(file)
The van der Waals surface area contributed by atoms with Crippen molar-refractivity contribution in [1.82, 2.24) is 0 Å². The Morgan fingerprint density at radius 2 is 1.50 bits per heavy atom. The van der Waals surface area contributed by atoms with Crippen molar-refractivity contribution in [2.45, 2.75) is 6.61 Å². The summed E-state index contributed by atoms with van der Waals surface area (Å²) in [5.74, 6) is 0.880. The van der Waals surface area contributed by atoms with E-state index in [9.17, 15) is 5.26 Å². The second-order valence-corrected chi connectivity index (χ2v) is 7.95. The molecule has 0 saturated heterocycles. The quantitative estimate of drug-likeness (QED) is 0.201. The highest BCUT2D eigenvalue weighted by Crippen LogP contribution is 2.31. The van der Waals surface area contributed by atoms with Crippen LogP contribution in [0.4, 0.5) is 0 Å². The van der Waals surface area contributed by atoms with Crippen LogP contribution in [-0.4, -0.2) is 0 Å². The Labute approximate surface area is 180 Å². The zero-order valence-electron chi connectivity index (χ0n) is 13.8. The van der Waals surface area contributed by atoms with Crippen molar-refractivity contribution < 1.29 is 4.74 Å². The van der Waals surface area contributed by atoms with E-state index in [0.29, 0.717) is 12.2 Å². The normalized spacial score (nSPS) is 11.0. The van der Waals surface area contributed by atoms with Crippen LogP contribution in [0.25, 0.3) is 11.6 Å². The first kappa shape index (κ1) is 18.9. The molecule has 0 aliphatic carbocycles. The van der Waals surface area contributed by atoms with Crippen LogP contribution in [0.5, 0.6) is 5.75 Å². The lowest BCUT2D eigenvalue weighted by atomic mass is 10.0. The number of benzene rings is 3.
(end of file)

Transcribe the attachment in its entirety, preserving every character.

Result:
The van der Waals surface area contributed by atoms with Crippen molar-refractivity contribution in [1.82, 2.24) is 0 Å². The Morgan fingerprint density at radius 2 is 1.50 bits per heavy atom. The van der Waals surface area contributed by atoms with Crippen molar-refractivity contribution in [2.45, 2.75) is 6.61 Å². The summed E-state index contributed by atoms with van der Waals surface area (Å²) in [5.74, 6) is 0.880. The van der Waals surface area contributed by atoms with E-state index in [9.17, 15) is 5.26 Å². The second-order valence-corrected chi connectivity index (χ2v) is 7.95. The molecule has 0 saturated heterocycles. The quantitative estimate of drug-likeness (QED) is 0.201. The highest BCUT2D eigenvalue weighted by Crippen LogP contribution is 2.31. The van der Waals surface area contributed by atoms with Crippen LogP contribution in [0.4, 0.5) is 0 Å². The van der Waals surface area contributed by atoms with Crippen LogP contribution in [-0.4, -0.2) is 0 Å². The Labute approximate surface area is 180 Å². The zero-order valence-electron chi connectivity index (χ0n) is 13.8. The van der Waals surface area contributed by atoms with Crippen molar-refractivity contribution < 1.29 is 4.74 Å². The van der Waals surface area contributed by atoms with E-state index in [0.29, 0.717) is 12.2 Å². The normalized spacial score (nSPS) is 11.0. The van der Waals surface area contributed by atoms with Crippen LogP contribution in [0.25, 0.3) is 11.6 Å². The first kappa shape index (κ1) is 18.9. The molecule has 0 aliphatic carbocycles. The van der Waals surface area contributed by atoms with Crippen LogP contribution in [0.5, 0.6) is 5.75 Å². The lowest BCUT2D eigenvalue weighted by atomic mass is 10.0. The number of benzene rings is 3.